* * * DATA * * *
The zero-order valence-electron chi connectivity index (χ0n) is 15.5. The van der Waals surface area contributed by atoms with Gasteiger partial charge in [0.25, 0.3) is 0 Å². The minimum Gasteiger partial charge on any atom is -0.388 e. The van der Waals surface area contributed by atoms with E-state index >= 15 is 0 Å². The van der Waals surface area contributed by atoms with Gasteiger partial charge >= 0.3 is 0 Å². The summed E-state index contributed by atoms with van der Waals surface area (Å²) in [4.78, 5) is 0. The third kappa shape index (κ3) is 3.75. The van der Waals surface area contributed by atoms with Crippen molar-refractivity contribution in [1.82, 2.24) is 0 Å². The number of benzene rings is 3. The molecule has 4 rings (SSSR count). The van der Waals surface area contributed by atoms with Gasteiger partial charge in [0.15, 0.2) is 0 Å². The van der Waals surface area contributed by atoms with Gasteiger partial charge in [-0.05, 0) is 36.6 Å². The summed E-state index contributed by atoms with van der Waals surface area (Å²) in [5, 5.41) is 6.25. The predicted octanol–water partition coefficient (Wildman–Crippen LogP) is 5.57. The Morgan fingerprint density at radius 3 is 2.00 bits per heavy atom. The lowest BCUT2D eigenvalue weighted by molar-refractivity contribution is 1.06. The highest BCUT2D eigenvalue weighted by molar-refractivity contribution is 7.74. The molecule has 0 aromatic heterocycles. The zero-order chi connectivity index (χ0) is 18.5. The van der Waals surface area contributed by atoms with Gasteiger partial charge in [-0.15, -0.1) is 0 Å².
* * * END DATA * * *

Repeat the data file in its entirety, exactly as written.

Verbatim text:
The zero-order valence-electron chi connectivity index (χ0n) is 15.5. The van der Waals surface area contributed by atoms with Gasteiger partial charge in [0.25, 0.3) is 0 Å². The minimum Gasteiger partial charge on any atom is -0.388 e. The van der Waals surface area contributed by atoms with E-state index >= 15 is 0 Å². The van der Waals surface area contributed by atoms with Gasteiger partial charge >= 0.3 is 0 Å². The summed E-state index contributed by atoms with van der Waals surface area (Å²) in [4.78, 5) is 0. The third kappa shape index (κ3) is 3.75. The van der Waals surface area contributed by atoms with Crippen molar-refractivity contribution in [1.82, 2.24) is 0 Å². The number of benzene rings is 3. The molecule has 4 rings (SSSR count). The van der Waals surface area contributed by atoms with Gasteiger partial charge in [0.15, 0.2) is 0 Å². The van der Waals surface area contributed by atoms with Gasteiger partial charge in [-0.05, 0) is 36.6 Å². The summed E-state index contributed by atoms with van der Waals surface area (Å²) in [5, 5.41) is 6.25. The predicted octanol–water partition coefficient (Wildman–Crippen LogP) is 5.57. The Morgan fingerprint density at radius 3 is 2.00 bits per heavy atom. The lowest BCUT2D eigenvalue weighted by molar-refractivity contribution is 1.06. The highest BCUT2D eigenvalue weighted by molar-refractivity contribution is 7.74. The molecule has 0 aromatic heterocycles. The zero-order chi connectivity index (χ0) is 18.5. The van der Waals surface area contributed by atoms with Gasteiger partial charge in [-0.15, -0.1) is 0 Å².